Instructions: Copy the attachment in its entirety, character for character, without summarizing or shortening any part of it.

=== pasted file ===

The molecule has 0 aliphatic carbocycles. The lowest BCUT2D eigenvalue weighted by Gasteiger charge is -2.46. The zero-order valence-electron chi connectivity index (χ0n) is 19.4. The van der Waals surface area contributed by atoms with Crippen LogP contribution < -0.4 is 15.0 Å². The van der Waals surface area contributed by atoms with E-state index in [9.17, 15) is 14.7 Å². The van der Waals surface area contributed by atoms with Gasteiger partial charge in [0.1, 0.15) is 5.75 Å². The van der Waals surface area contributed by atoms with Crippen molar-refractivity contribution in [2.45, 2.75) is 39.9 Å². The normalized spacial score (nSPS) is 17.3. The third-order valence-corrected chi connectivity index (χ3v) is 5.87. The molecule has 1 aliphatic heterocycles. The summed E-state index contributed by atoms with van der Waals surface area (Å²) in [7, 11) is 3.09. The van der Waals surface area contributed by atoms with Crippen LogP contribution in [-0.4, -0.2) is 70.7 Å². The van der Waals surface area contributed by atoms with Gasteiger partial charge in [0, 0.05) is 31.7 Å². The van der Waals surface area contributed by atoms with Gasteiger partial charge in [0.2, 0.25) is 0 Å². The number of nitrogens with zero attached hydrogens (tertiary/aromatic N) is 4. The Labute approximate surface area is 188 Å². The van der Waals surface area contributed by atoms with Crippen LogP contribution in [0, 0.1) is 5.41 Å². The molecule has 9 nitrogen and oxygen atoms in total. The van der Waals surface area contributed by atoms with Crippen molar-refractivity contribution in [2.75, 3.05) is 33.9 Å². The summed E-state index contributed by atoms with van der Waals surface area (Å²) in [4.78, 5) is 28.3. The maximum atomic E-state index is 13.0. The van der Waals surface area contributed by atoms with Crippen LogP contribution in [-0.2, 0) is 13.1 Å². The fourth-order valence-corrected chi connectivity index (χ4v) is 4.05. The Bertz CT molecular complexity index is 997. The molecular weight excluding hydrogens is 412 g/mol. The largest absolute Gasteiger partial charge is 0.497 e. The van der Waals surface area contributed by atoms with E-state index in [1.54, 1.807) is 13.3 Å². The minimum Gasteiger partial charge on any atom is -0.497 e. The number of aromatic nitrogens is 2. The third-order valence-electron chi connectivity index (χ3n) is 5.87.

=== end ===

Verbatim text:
The molecule has 0 aliphatic carbocycles. The lowest BCUT2D eigenvalue weighted by Gasteiger charge is -2.46. The zero-order valence-electron chi connectivity index (χ0n) is 19.4. The van der Waals surface area contributed by atoms with Crippen LogP contribution < -0.4 is 15.0 Å². The van der Waals surface area contributed by atoms with E-state index in [9.17, 15) is 14.7 Å². The van der Waals surface area contributed by atoms with Gasteiger partial charge in [0.1, 0.15) is 5.75 Å². The van der Waals surface area contributed by atoms with Crippen molar-refractivity contribution in [2.45, 2.75) is 39.9 Å². The normalized spacial score (nSPS) is 17.3. The third-order valence-corrected chi connectivity index (χ3v) is 5.87. The molecule has 1 aliphatic heterocycles. The summed E-state index contributed by atoms with van der Waals surface area (Å²) in [7, 11) is 3.09. The van der Waals surface area contributed by atoms with Crippen LogP contribution in [-0.4, -0.2) is 70.7 Å². The van der Waals surface area contributed by atoms with Gasteiger partial charge in [0, 0.05) is 31.7 Å². The van der Waals surface area contributed by atoms with Gasteiger partial charge in [0.2, 0.25) is 0 Å². The number of nitrogens with zero attached hydrogens (tertiary/aromatic N) is 4. The Labute approximate surface area is 188 Å². The van der Waals surface area contributed by atoms with Crippen LogP contribution in [0, 0.1) is 5.41 Å². The molecule has 9 nitrogen and oxygen atoms in total. The van der Waals surface area contributed by atoms with Crippen molar-refractivity contribution in [2.75, 3.05) is 33.9 Å². The summed E-state index contributed by atoms with van der Waals surface area (Å²) in [4.78, 5) is 28.3. The maximum atomic E-state index is 13.0. The van der Waals surface area contributed by atoms with Crippen LogP contribution in [-0.2, 0) is 13.1 Å². The fourth-order valence-corrected chi connectivity index (χ4v) is 4.05. The Bertz CT molecular complexity index is 997. The molecular weight excluding hydrogens is 412 g/mol. The largest absolute Gasteiger partial charge is 0.497 e. The van der Waals surface area contributed by atoms with E-state index in [1.54, 1.807) is 13.3 Å². The minimum Gasteiger partial charge on any atom is -0.497 e. The number of aromatic nitrogens is 2. The third-order valence-electron chi connectivity index (χ3n) is 5.87.